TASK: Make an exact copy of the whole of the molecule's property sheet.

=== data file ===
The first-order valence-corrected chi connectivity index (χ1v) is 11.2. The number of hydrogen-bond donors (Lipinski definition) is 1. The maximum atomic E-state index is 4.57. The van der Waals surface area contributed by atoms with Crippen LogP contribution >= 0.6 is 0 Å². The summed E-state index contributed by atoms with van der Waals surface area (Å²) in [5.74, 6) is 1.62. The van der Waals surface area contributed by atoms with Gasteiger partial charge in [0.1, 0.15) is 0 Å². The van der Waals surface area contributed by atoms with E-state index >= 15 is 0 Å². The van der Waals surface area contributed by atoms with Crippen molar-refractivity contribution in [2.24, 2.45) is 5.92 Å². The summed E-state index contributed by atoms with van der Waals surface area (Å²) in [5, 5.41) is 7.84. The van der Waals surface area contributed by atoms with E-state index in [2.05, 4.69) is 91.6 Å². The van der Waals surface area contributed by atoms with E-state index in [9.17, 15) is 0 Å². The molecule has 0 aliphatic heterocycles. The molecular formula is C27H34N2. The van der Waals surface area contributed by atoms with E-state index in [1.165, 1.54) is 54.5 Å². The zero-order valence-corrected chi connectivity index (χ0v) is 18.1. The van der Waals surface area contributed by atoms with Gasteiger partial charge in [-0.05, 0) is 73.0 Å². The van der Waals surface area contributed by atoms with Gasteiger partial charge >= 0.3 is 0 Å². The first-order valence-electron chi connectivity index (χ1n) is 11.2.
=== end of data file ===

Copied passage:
The first-order valence-corrected chi connectivity index (χ1v) is 11.2. The number of hydrogen-bond donors (Lipinski definition) is 1. The maximum atomic E-state index is 4.57. The van der Waals surface area contributed by atoms with Crippen LogP contribution >= 0.6 is 0 Å². The summed E-state index contributed by atoms with van der Waals surface area (Å²) in [5.74, 6) is 1.62. The van der Waals surface area contributed by atoms with Gasteiger partial charge in [0.1, 0.15) is 0 Å². The van der Waals surface area contributed by atoms with E-state index >= 15 is 0 Å². The van der Waals surface area contributed by atoms with Crippen molar-refractivity contribution in [2.24, 2.45) is 5.92 Å². The summed E-state index contributed by atoms with van der Waals surface area (Å²) in [5, 5.41) is 7.84. The van der Waals surface area contributed by atoms with E-state index in [2.05, 4.69) is 91.6 Å². The van der Waals surface area contributed by atoms with E-state index in [9.17, 15) is 0 Å². The molecule has 0 aliphatic heterocycles. The molecular formula is C27H34N2. The van der Waals surface area contributed by atoms with E-state index in [1.165, 1.54) is 54.5 Å². The zero-order valence-corrected chi connectivity index (χ0v) is 18.1. The van der Waals surface area contributed by atoms with Gasteiger partial charge in [-0.05, 0) is 73.0 Å². The van der Waals surface area contributed by atoms with Gasteiger partial charge >= 0.3 is 0 Å². The first-order valence-electron chi connectivity index (χ1n) is 11.2.